You put me in this position, and then you wonder why I have headaches, why I always seem sad, why money issues always result in an argument.

I hate this.

I hate you, sometimes.

Maybe if you got off your damn XBox and paid any attention to what's going on with the people around you, you might understand why I'm so upset.

(By the way, your stupid XBox 360 keeps costing us money. It wasn't enough that it cost $500 from the get-go, now you have to subscribe to XBox Live ($54) and keep buying "points" so that you can do something as trivial as change your handle ($20).)


Thursday, July 20, 2006

It's called Rooster Beak, not Rooster Sweet Tooth

On PBS, there is a very strange dude telling me that HIS version of pico de gallo (a type of salsa that is not cooked, and consists of certain chopped vegetables mixed with lemon juice) calls for mint instead of cilantro. Now I'm all for doing your own thing, but COME ON! Let's see, thats:
  • 1 cup chopped tomatoes
  • 1/2 cup chopped white onion
  • 1/4 cup chopped fresh jalapeno
  • 1 Tbsp minced garlic
  • 2 Tbsp lemon juice
  • salt and pepper, and
  • 1/2 cup chopped mint??????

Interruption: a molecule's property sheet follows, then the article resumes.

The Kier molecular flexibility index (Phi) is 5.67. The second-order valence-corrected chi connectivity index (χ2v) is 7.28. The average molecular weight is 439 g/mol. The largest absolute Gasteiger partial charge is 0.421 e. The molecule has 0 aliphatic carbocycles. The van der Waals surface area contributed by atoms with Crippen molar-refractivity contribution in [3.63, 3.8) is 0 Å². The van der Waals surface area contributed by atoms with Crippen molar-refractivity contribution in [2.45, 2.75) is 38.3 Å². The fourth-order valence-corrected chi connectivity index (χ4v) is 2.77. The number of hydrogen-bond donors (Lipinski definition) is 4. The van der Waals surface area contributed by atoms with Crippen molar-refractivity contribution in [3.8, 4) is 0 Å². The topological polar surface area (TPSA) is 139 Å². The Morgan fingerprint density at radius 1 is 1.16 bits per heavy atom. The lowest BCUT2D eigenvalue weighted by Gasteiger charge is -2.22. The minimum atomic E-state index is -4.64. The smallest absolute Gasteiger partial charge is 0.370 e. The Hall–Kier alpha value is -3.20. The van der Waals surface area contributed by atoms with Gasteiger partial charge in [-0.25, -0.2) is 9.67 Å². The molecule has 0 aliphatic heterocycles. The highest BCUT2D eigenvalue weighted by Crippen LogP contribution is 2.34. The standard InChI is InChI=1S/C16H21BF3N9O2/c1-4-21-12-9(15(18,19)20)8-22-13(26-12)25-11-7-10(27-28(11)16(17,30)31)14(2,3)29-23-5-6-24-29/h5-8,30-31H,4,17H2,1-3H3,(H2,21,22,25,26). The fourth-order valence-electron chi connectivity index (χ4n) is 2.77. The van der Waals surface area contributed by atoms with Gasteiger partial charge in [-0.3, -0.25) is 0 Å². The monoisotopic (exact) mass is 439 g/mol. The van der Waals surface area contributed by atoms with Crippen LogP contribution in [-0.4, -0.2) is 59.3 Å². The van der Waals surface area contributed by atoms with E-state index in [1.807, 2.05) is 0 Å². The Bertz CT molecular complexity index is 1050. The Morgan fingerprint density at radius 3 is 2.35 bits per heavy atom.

What the hell kind of wierdo show is this Barbeque University?

Although, come to think of it, that might be perfect for my old pal Sue, who claimed she was allergic to cilantro....nah, who am I kidding? The perfect substitute for cilantro is Italian parsley. You can take that mint and shove it up your firebox, BBQ Steve!

There was an article in yesterday's paper about Clerks II, but a sizable portion seemed to be about Kevin Smith's feelings about Jersey Girl. Tremendous flop at the box office and all that. According to the interviewer, Smith brought it up frequently, but still maintained that it's not a sore spot but does hurt. Uh, Kevin, sorry man, but that's the definition of a sore spot.

The thing is, I liked Jersey Girl. It's in my Netflix Queue. My mother loved it. It was thoughtful and tender, funny, and had attractive people in it. All the things you want from a PG-13 non-action movie. But because of the Bennifer aspect, and the whole Gigli thing, people just didn't want to go watch this movie. It's a shame, really, because Jennifer Lopez is barely even IN the movie. She dies in, like, the first five or ten minutes. Honestly, if that's not enough of a reason to watch, I don't know what is.

(Don't flame me. We watch people die in movies all the time. Might as well work out our feelings about an actor while we're doing so. Besides, I am well aware that it was a sad scene and that Lopez played it well.)